The debate over freedom of expression and the impact of social networking on democratic rights in the courts is in focus in Canada after a Facebook group became the centre of controversy when it may have violated a publication ban.
The group, which has more than 7,000 members, was set up to commemorate the murder of a 2-year-old boy in Oshawa, Ontario.
The breach of a publication ban could lead to a mistrial, a fine and even jail time. Violating a ban could taint the opinions of witnesses or jurors, and the news media must wait to report information protected under a publication ban until after the trial is over.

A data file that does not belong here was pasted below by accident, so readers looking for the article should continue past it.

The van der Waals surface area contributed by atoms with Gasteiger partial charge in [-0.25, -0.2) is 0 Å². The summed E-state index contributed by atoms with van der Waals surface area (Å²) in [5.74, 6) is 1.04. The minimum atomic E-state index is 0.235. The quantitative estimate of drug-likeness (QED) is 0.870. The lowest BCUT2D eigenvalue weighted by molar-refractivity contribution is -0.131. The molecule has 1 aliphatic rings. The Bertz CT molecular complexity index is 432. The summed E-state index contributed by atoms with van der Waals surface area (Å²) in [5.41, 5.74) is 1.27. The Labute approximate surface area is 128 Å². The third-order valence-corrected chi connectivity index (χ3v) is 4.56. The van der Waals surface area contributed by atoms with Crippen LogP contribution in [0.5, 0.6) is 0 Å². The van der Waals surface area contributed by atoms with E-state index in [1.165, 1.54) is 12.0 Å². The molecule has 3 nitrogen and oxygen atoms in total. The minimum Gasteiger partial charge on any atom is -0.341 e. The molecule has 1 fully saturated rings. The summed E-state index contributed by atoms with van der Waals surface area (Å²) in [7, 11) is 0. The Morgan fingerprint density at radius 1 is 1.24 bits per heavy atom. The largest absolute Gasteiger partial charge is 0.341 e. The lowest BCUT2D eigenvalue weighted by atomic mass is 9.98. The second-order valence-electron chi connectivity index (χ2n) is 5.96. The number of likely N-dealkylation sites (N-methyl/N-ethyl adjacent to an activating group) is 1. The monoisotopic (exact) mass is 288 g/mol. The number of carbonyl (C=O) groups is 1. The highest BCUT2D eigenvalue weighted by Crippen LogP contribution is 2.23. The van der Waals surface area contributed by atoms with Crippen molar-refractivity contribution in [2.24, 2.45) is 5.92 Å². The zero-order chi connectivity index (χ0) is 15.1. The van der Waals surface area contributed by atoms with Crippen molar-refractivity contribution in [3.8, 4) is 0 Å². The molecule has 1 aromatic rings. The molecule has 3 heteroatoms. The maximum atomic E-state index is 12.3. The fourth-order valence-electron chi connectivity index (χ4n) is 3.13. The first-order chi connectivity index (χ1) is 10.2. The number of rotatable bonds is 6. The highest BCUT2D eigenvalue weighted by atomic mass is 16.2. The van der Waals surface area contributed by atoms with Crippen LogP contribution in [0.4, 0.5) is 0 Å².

The ban on the case of the Oshawa toddler was lifted by the court, but it raised questions over whether court-ordered publication bans are feasible in the Internet era.
With the popularity of such global social networking groups as Facebook and Twitter, can the courts control the pre-trial spread of information? What are the implications for fair trials?